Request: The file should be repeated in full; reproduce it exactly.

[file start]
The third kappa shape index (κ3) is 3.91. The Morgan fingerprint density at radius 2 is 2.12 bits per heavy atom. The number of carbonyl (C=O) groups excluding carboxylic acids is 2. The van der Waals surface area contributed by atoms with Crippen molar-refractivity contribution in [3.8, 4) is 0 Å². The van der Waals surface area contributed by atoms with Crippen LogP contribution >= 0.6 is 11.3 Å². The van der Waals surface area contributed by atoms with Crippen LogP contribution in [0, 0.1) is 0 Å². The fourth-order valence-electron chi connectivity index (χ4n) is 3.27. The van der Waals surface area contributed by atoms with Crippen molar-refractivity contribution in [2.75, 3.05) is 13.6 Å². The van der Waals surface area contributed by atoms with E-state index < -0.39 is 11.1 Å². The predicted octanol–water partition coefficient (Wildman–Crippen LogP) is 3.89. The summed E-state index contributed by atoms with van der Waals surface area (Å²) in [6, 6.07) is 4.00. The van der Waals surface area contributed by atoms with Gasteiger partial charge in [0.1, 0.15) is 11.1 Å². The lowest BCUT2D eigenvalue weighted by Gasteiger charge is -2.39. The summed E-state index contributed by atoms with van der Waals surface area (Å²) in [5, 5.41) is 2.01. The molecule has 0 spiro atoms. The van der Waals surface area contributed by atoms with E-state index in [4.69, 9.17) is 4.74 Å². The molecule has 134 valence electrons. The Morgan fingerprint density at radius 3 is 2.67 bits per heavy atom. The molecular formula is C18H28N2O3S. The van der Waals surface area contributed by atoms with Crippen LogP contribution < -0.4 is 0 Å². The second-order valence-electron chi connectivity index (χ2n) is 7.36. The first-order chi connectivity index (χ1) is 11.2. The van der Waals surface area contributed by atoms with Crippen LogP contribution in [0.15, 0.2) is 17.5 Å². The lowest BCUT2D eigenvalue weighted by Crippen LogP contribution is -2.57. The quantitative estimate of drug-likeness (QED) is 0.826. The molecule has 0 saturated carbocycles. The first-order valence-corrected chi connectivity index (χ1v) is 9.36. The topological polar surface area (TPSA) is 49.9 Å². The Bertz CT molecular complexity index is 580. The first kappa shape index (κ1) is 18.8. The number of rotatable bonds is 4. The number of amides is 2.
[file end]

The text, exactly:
The third kappa shape index (κ3) is 3.91. The Morgan fingerprint density at radius 2 is 2.12 bits per heavy atom. The number of carbonyl (C=O) groups excluding carboxylic acids is 2. The van der Waals surface area contributed by atoms with Crippen molar-refractivity contribution in [3.8, 4) is 0 Å². The van der Waals surface area contributed by atoms with Crippen LogP contribution >= 0.6 is 11.3 Å². The van der Waals surface area contributed by atoms with Crippen LogP contribution in [0, 0.1) is 0 Å². The fourth-order valence-electron chi connectivity index (χ4n) is 3.27. The van der Waals surface area contributed by atoms with Crippen molar-refractivity contribution in [2.75, 3.05) is 13.6 Å². The van der Waals surface area contributed by atoms with E-state index < -0.39 is 11.1 Å². The predicted octanol–water partition coefficient (Wildman–Crippen LogP) is 3.89. The summed E-state index contributed by atoms with van der Waals surface area (Å²) in [6, 6.07) is 4.00. The van der Waals surface area contributed by atoms with Gasteiger partial charge in [0.1, 0.15) is 11.1 Å². The lowest BCUT2D eigenvalue weighted by Gasteiger charge is -2.39. The summed E-state index contributed by atoms with van der Waals surface area (Å²) in [5, 5.41) is 2.01. The molecule has 0 spiro atoms. The van der Waals surface area contributed by atoms with E-state index in [4.69, 9.17) is 4.74 Å². The molecule has 134 valence electrons. The Morgan fingerprint density at radius 3 is 2.67 bits per heavy atom. The molecular formula is C18H28N2O3S. The van der Waals surface area contributed by atoms with Crippen LogP contribution < -0.4 is 0 Å². The second-order valence-electron chi connectivity index (χ2n) is 7.36. The first-order chi connectivity index (χ1) is 11.2. The van der Waals surface area contributed by atoms with Crippen LogP contribution in [0.15, 0.2) is 17.5 Å². The lowest BCUT2D eigenvalue weighted by Crippen LogP contribution is -2.57. The quantitative estimate of drug-likeness (QED) is 0.826. The molecule has 0 saturated carbocycles. The first-order valence-corrected chi connectivity index (χ1v) is 9.36. The topological polar surface area (TPSA) is 49.9 Å². The Bertz CT molecular complexity index is 580. The first kappa shape index (κ1) is 18.8. The number of rotatable bonds is 4. The number of amides is 2.